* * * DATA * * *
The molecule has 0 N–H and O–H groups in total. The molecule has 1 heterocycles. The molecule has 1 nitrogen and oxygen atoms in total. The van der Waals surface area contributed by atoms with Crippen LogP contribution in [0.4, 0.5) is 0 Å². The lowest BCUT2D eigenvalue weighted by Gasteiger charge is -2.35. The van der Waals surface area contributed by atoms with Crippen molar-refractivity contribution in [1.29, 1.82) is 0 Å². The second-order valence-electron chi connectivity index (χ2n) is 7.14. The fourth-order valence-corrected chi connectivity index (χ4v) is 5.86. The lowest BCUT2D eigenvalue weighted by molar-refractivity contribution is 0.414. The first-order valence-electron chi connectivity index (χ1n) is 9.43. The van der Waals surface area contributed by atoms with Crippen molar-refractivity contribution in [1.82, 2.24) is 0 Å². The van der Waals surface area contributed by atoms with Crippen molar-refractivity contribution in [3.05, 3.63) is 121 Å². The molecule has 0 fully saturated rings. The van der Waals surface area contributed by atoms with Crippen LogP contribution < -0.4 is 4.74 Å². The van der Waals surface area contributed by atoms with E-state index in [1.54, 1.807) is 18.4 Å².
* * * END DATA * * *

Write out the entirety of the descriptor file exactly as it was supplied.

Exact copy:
The molecule has 0 N–H and O–H groups in total. The molecule has 1 heterocycles. The molecule has 1 nitrogen and oxygen atoms in total. The van der Waals surface area contributed by atoms with Crippen LogP contribution in [0.4, 0.5) is 0 Å². The lowest BCUT2D eigenvalue weighted by Gasteiger charge is -2.35. The van der Waals surface area contributed by atoms with Crippen molar-refractivity contribution in [1.29, 1.82) is 0 Å². The second-order valence-electron chi connectivity index (χ2n) is 7.14. The fourth-order valence-corrected chi connectivity index (χ4v) is 5.86. The lowest BCUT2D eigenvalue weighted by molar-refractivity contribution is 0.414. The first-order valence-electron chi connectivity index (χ1n) is 9.43. The van der Waals surface area contributed by atoms with Crippen molar-refractivity contribution in [1.82, 2.24) is 0 Å². The van der Waals surface area contributed by atoms with Crippen molar-refractivity contribution in [3.05, 3.63) is 121 Å². The molecule has 0 fully saturated rings. The van der Waals surface area contributed by atoms with Crippen LogP contribution < -0.4 is 4.74 Å². The van der Waals surface area contributed by atoms with E-state index in [1.54, 1.807) is 18.4 Å².